Unscrupulous employers have been taking advantage of their employees for years, misclassifying them as independent contractors (sometimes called 1099 contractors) rather than employees of the company. By doing so, the employer can avoid paying taxes, social security, health insurance, overtime pay and other benefits that employees may be entitled to. Unfortunately, the global economic crisis has only made the financial motivations for misclassifying employees greater. Many employers are examining—some for the first time—how much their employees actually “cost” them and are looking for ways to decrease that financial burden. As a result, misclassifying employees has become a very tempting solution to help boost the bottom line.
The misclassification of employees is not only unethical, it’s illegal. Misclassification cheats employees out of benefits that they may be entitled to. Workers’ rights legislation is designed to prevent employers from taking advantage of those who work for them and penalize those that do. And recent changes to legislation have increased those penalties.
For example, Maryland recently revised their misclassification statute so employers in that state now can be fined up to $1,000 per instance if they fail to properly identify employees. However, when compared with recently enacted California labor laws that $1,000 fine seems small indeed.
Californian businesses that are found to be deliberately misclassifying their employees can face financial penalties ranging between $5,000 and $15,000 for each violation. In addition, if investigators find that the act of misclassification is a part of a pattern—that the employer has regularly engaged in similar fraudulent schemes in the past—they can be subject to additional fines ranging from $10,000 to $20,000.
In spite of the potential penalties, many companies are still violating workers’ rights and misclassifying them as independent contractors. Why? Because it is so easy to do. Many employees may not know that they are improperly classified as an independent contractor. The difference between an employee and an independent contractor can be hard to see—even for employees themselves.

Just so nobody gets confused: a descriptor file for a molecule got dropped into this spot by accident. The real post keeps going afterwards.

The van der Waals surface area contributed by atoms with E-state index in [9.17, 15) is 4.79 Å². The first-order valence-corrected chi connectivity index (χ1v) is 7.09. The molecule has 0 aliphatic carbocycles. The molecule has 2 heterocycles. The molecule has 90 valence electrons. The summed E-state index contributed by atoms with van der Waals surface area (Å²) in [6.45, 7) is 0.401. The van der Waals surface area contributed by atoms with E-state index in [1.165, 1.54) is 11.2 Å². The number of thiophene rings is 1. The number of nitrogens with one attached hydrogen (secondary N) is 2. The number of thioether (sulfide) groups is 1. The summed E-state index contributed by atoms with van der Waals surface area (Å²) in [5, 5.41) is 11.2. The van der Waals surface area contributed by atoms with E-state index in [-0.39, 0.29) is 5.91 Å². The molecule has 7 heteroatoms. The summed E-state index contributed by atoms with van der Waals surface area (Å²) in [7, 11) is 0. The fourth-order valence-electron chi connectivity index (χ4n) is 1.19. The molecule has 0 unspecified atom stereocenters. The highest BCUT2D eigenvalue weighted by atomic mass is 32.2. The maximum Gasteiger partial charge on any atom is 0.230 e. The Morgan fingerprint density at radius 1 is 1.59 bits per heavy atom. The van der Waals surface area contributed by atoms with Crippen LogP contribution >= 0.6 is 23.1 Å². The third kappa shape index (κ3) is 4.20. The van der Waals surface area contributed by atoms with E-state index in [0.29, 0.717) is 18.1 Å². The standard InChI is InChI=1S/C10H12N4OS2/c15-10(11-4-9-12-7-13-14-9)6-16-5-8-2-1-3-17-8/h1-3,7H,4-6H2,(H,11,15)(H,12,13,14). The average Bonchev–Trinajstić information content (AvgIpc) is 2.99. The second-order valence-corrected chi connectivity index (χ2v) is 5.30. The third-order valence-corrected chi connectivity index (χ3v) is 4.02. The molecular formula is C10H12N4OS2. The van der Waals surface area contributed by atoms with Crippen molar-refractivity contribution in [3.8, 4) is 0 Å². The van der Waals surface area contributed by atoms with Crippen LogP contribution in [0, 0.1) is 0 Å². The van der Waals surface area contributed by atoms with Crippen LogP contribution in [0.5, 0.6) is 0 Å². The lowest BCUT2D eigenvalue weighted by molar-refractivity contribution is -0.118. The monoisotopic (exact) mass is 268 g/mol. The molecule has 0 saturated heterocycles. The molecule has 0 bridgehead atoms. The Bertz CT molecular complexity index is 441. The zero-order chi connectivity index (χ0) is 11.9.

Have You Been Misclassified?
So how can you tell if you’re an independent contractor or an employee?
The main difference between the two is the amount of control your employer has over the work you do. Generally, employers can only direct independent contractors to deliver a result (finish installation of the electrical wiring by June 10th, for example). However, employers can tell employees exactly how they want the work to be done and apply corrective action if the employee does not follow certain policies. For instance, if your employer has you read training or policy manuals and dictates how you do things during the work day, it is possible that you should be classified as an employee.
Other relevant factors may include:
- The permanence of your working relationship with the employer
- Whether you own your own business and are hired by the employer
- If you own the tools and equipment which you are using to do the job or if he employer provides them
- Whether you get paid by the hour or by the job
- How long you’ve worked for an individual or business
- The degree of specialized skills required to do the work
If you’ve been misclassified as an independent contractor, you may have been denied overtime pay, benefits that were owed to you, or paid extra money in taxes. You may be entitled to reclaim some of that money or the lost benefits your employer has been keeping from you.
If you think you’ve been misclassified contact one of the employment lawyers at Gibbs Law Group LLP. We’ve been helping employers claim their rights under various employment laws for years. Free and confidential consultations are available by filling out the form to your right or calling toll-free: (866) 981-4800.